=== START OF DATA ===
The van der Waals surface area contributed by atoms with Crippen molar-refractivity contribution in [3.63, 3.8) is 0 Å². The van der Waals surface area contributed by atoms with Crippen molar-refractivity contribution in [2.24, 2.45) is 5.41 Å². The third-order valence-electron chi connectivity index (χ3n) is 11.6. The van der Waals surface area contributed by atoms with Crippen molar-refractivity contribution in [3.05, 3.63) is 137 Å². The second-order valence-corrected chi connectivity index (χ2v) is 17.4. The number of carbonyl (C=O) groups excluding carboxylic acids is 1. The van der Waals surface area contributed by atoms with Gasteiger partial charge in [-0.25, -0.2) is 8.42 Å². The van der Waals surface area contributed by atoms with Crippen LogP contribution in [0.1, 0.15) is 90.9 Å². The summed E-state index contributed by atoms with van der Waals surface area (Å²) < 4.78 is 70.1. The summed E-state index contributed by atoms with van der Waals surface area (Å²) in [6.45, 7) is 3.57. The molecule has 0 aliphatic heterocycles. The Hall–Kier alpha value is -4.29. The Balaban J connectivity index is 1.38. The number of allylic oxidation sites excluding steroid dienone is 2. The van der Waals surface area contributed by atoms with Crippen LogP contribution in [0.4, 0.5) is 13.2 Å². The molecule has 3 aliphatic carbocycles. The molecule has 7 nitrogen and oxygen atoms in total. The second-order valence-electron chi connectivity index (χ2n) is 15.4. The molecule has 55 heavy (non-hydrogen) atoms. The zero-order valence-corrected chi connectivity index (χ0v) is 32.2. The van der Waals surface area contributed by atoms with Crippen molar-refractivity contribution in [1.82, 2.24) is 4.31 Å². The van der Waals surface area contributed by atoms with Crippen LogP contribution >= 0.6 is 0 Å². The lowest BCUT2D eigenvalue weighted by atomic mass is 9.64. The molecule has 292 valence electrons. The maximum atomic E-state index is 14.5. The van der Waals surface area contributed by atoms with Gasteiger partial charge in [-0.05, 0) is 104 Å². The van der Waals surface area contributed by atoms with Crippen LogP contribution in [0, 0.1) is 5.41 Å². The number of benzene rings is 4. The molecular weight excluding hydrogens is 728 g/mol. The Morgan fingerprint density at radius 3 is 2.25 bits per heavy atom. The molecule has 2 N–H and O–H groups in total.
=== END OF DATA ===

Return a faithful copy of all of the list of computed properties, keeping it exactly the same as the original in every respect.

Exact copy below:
The van der Waals surface area contributed by atoms with Crippen molar-refractivity contribution in [3.63, 3.8) is 0 Å². The van der Waals surface area contributed by atoms with Crippen molar-refractivity contribution in [2.24, 2.45) is 5.41 Å². The third-order valence-electron chi connectivity index (χ3n) is 11.6. The van der Waals surface area contributed by atoms with Crippen molar-refractivity contribution in [3.05, 3.63) is 137 Å². The second-order valence-corrected chi connectivity index (χ2v) is 17.4. The number of carbonyl (C=O) groups excluding carboxylic acids is 1. The van der Waals surface area contributed by atoms with Gasteiger partial charge in [-0.25, -0.2) is 8.42 Å². The van der Waals surface area contributed by atoms with Crippen LogP contribution in [0.1, 0.15) is 90.9 Å². The summed E-state index contributed by atoms with van der Waals surface area (Å²) < 4.78 is 70.1. The summed E-state index contributed by atoms with van der Waals surface area (Å²) in [6.45, 7) is 3.57. The molecule has 0 aliphatic heterocycles. The Hall–Kier alpha value is -4.29. The Balaban J connectivity index is 1.38. The number of allylic oxidation sites excluding steroid dienone is 2. The van der Waals surface area contributed by atoms with Crippen LogP contribution in [0.4, 0.5) is 13.2 Å². The molecule has 3 aliphatic carbocycles. The molecule has 7 nitrogen and oxygen atoms in total. The second-order valence-electron chi connectivity index (χ2n) is 15.4. The molecule has 55 heavy (non-hydrogen) atoms. The zero-order valence-corrected chi connectivity index (χ0v) is 32.2. The van der Waals surface area contributed by atoms with Crippen molar-refractivity contribution in [1.82, 2.24) is 4.31 Å². The van der Waals surface area contributed by atoms with Crippen LogP contribution >= 0.6 is 0 Å². The lowest BCUT2D eigenvalue weighted by atomic mass is 9.64. The molecule has 292 valence electrons. The maximum atomic E-state index is 14.5. The van der Waals surface area contributed by atoms with Gasteiger partial charge in [-0.05, 0) is 104 Å². The van der Waals surface area contributed by atoms with Crippen LogP contribution in [0, 0.1) is 5.41 Å². The number of benzene rings is 4. The molecular weight excluding hydrogens is 728 g/mol. The Morgan fingerprint density at radius 3 is 2.25 bits per heavy atom. The molecule has 2 N–H and O–H groups in total.